In light of the ongoing — and increasing — interest in Emilia Bassano Lanyer as the real author of Shakespeare’s plays and poetry, I thought I would re-run this essay from 2017. In addition to Charlene Ball’s speculative novel, Dark Lady, Mary Sharratt’s novel The Dark Lady’s Mask (2016) also considers this intriguing question.
Most recently, The Atlantic published an article entitled “Was Shakespeare a Woman?” by Elizabeth Winkler in the June issue. (Winkler is a reporter and book critic for The Wall Street Journal and holds a BA from Princeton and an MA in English Literature from Stanford University.)
To be fair, The Atlantic then ran five response pieces from Shakespeare experts, examining various aspects of Winkler’s claim and the authorship issue in general. It makes for fascinating reading. And while I enjoy contemplating theories about alternate authors, I think it’s always worth remembering that “the play’s the thing.”
By Charlene Ball
Who was Emilia Bassano Lanyer, and why does she matter?
Emilia Lanyer lived during the time of Queen Elizabeth I and two other monarchs. She published a book of poetry in 1611 called Salve Deus Rex Judaeorum, in which the title poem makes a strong argument for women’s equality. The book also contains the first country-house poem in English, and it is prefaced by dedications to nine prominent women, thus making Emilia the first woman in England to seek patronage and identify herself publicly as a writer. And on top of all this, she may have been the “Dark Lady” of Shakespeare’s sonnets.
I was thrilled when I learned about Emilia. I was in graduate school, and I heard historian A.L. Rowse give a talk about his theory that she was Shakespeare’s Dark Lady. He “discovered” her when he was researching the casebooks and journals of the astrologer Simon Forman, and he decided that she must have been the woman Shakespeare describes. Copies of her book had been languishing for four centuries in several British and American libraries, but Rowse’s 1979 edition of her poems and his claim about her relationship with Shakespeare brought her into the public eye.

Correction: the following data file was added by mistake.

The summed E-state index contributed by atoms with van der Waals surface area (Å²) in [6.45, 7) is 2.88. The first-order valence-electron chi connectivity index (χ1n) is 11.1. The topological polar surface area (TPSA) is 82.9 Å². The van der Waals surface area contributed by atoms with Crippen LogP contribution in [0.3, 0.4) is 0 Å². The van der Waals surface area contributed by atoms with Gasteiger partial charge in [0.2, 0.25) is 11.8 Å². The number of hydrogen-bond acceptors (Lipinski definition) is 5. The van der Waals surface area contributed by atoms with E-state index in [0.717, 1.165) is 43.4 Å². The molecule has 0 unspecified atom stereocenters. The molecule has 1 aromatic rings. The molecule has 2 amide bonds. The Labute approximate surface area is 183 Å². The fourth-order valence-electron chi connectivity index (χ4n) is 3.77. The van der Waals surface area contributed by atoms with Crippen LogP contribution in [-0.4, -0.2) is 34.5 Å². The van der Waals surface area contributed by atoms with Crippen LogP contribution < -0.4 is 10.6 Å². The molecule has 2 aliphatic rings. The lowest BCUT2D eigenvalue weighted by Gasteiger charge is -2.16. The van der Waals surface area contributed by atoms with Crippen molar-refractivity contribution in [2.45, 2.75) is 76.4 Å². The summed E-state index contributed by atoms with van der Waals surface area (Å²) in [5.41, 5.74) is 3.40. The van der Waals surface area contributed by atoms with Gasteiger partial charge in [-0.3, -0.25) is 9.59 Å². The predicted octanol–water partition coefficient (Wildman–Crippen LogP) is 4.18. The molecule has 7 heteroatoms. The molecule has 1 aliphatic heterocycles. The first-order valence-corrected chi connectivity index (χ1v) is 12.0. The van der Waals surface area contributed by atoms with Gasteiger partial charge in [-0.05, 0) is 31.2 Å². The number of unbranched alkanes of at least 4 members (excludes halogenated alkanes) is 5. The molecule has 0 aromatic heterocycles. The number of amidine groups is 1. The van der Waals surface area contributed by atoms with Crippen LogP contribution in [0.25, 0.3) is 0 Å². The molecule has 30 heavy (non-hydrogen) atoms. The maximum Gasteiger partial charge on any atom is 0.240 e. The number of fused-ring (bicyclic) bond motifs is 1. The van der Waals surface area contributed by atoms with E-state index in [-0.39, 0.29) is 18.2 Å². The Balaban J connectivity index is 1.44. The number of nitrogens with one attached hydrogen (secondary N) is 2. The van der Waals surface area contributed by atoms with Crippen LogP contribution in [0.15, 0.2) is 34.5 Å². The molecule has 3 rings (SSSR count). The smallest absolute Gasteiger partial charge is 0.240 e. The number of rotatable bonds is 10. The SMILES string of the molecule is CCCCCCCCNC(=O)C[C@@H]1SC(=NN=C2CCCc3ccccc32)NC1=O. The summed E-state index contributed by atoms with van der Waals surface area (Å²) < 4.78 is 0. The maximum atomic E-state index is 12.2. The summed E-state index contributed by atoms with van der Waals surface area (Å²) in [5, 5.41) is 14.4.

However, Rowse’s view of Emilia was basically misogynistic, even though he allows that she was the best woman poet of her age. He called her “a bad lot,” “no better than she should be,” and assumed that she was promiscuous, based on no evidence other than that she had been the mistress of one man, possibly the lover of another, married to a third, and obsessed about by a fourth. Most scholars followed Rowse’s view until the 1990s, when feminist historians and literary scholars began writing about her.
The facts we know about Emilia are these. She was the daughter of Baptista Bassano and Margaret Johnson. Baptista was the youngest of the Bassano family of musicians and instrument makers who were invited by King Henry VIII to come from Venice to be Court musicians in England. The Bassanos may have been secret Jews, converts who outwardly conformed to the Church of England but practiced their religion in secret.
We know from one of the dedications in her book that Emilia was educated in the household of Susan Bertie, Countess of Kent. From the astrologer-physician Forman’s casebooks, we learn that she was mistress for several years to Henry Carey, Lord Hunsdon, cousin of the Queen. She married her cousin Alfonso Lanyer, a royal musician. She was mother to two children, Henry and Odillya. Henry lived to adulthood, became a Court musician, married, and had children. Odillya died in infancy. From Forman, we also know that Emilia visited him in 1598 and again in the early 1600’s for an astrology reading. Forman developed an erotic fascination with her and she seems to have had some sort of relationship with him that stopped short of sexual involvement.